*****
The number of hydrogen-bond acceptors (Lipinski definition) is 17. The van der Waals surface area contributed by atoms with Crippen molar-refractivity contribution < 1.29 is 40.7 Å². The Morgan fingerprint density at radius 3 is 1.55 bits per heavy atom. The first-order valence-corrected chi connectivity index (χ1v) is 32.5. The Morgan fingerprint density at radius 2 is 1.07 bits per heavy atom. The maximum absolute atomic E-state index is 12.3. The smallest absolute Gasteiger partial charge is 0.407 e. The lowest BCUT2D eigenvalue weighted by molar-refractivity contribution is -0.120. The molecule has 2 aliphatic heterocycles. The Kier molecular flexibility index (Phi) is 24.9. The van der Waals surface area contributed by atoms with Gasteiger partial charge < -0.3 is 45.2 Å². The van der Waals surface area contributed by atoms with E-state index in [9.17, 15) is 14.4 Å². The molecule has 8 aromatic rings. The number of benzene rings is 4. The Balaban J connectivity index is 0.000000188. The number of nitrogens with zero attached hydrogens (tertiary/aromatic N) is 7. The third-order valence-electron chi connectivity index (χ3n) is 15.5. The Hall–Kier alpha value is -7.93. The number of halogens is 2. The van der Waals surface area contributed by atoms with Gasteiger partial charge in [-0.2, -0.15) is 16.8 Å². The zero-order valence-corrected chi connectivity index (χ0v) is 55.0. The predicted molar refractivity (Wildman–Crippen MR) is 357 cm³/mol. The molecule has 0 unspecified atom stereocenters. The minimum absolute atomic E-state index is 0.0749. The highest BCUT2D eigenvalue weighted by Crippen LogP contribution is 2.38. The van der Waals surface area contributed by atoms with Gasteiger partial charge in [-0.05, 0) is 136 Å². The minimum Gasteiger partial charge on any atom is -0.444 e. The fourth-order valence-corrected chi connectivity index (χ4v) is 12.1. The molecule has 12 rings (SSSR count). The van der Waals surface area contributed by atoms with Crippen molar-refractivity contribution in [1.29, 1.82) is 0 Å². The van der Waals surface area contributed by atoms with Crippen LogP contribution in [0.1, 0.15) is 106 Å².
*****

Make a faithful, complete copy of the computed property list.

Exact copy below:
The number of hydrogen-bond acceptors (Lipinski definition) is 17. The van der Waals surface area contributed by atoms with Crippen molar-refractivity contribution < 1.29 is 40.7 Å². The Morgan fingerprint density at radius 3 is 1.55 bits per heavy atom. The first-order valence-corrected chi connectivity index (χ1v) is 32.5. The Morgan fingerprint density at radius 2 is 1.07 bits per heavy atom. The maximum absolute atomic E-state index is 12.3. The smallest absolute Gasteiger partial charge is 0.407 e. The lowest BCUT2D eigenvalue weighted by molar-refractivity contribution is -0.120. The molecule has 2 aliphatic heterocycles. The Kier molecular flexibility index (Phi) is 24.9. The van der Waals surface area contributed by atoms with Gasteiger partial charge < -0.3 is 45.2 Å². The van der Waals surface area contributed by atoms with E-state index in [9.17, 15) is 14.4 Å². The molecule has 8 aromatic rings. The number of benzene rings is 4. The Balaban J connectivity index is 0.000000188. The number of nitrogens with zero attached hydrogens (tertiary/aromatic N) is 7. The third-order valence-electron chi connectivity index (χ3n) is 15.5. The Hall–Kier alpha value is -7.93. The number of halogens is 2. The van der Waals surface area contributed by atoms with Gasteiger partial charge in [-0.2, -0.15) is 16.8 Å². The zero-order valence-corrected chi connectivity index (χ0v) is 55.0. The predicted molar refractivity (Wildman–Crippen MR) is 357 cm³/mol. The molecule has 0 unspecified atom stereocenters. The minimum absolute atomic E-state index is 0.0749. The highest BCUT2D eigenvalue weighted by Crippen LogP contribution is 2.38. The van der Waals surface area contributed by atoms with Gasteiger partial charge in [-0.05, 0) is 136 Å². The minimum Gasteiger partial charge on any atom is -0.444 e. The fourth-order valence-corrected chi connectivity index (χ4v) is 12.1. The molecule has 12 rings (SSSR count). The van der Waals surface area contributed by atoms with Crippen molar-refractivity contribution in [1.29, 1.82) is 0 Å². The van der Waals surface area contributed by atoms with Crippen LogP contribution in [0.1, 0.15) is 106 Å².